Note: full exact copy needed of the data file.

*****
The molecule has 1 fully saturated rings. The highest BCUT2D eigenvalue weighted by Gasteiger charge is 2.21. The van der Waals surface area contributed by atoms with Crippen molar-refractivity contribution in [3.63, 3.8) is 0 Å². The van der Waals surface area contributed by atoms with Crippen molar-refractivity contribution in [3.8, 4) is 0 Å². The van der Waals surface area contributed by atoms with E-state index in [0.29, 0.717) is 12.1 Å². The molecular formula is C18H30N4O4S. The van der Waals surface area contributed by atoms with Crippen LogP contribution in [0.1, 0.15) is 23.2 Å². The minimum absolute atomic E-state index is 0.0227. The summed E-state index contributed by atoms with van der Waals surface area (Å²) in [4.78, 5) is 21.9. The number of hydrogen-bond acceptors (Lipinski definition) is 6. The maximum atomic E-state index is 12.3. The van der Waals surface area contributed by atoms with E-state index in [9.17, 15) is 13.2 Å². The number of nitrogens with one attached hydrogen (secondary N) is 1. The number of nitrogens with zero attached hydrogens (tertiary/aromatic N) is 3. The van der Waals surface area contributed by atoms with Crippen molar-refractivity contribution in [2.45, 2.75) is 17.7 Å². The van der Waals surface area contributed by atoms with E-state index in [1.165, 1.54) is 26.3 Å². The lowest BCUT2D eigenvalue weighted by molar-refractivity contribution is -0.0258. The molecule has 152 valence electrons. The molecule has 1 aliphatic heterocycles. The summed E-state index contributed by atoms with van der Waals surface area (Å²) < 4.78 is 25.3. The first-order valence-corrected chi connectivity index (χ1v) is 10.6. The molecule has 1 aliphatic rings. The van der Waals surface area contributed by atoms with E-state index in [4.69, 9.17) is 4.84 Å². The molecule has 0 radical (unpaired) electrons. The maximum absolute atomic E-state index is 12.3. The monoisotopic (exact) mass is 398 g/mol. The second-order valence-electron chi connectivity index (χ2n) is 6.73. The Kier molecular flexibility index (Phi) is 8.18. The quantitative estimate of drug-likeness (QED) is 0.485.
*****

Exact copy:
The molecule has 1 fully saturated rings. The highest BCUT2D eigenvalue weighted by Gasteiger charge is 2.21. The van der Waals surface area contributed by atoms with Crippen molar-refractivity contribution in [3.63, 3.8) is 0 Å². The van der Waals surface area contributed by atoms with Crippen molar-refractivity contribution in [3.8, 4) is 0 Å². The van der Waals surface area contributed by atoms with E-state index in [0.29, 0.717) is 12.1 Å². The molecular formula is C18H30N4O4S. The van der Waals surface area contributed by atoms with Crippen LogP contribution in [0.1, 0.15) is 23.2 Å². The minimum absolute atomic E-state index is 0.0227. The summed E-state index contributed by atoms with van der Waals surface area (Å²) in [4.78, 5) is 21.9. The number of hydrogen-bond acceptors (Lipinski definition) is 6. The maximum atomic E-state index is 12.3. The van der Waals surface area contributed by atoms with E-state index in [9.17, 15) is 13.2 Å². The number of nitrogens with one attached hydrogen (secondary N) is 1. The number of nitrogens with zero attached hydrogens (tertiary/aromatic N) is 3. The van der Waals surface area contributed by atoms with Crippen molar-refractivity contribution in [2.45, 2.75) is 17.7 Å². The van der Waals surface area contributed by atoms with E-state index in [1.165, 1.54) is 26.3 Å². The lowest BCUT2D eigenvalue weighted by molar-refractivity contribution is -0.0258. The molecule has 152 valence electrons. The molecule has 1 aliphatic heterocycles. The summed E-state index contributed by atoms with van der Waals surface area (Å²) < 4.78 is 25.3. The first-order valence-corrected chi connectivity index (χ1v) is 10.6. The molecule has 1 aliphatic rings. The van der Waals surface area contributed by atoms with E-state index in [4.69, 9.17) is 4.84 Å². The molecule has 0 radical (unpaired) electrons. The maximum absolute atomic E-state index is 12.3. The monoisotopic (exact) mass is 398 g/mol. The second-order valence-electron chi connectivity index (χ2n) is 6.73. The Kier molecular flexibility index (Phi) is 8.18. The quantitative estimate of drug-likeness (QED) is 0.485.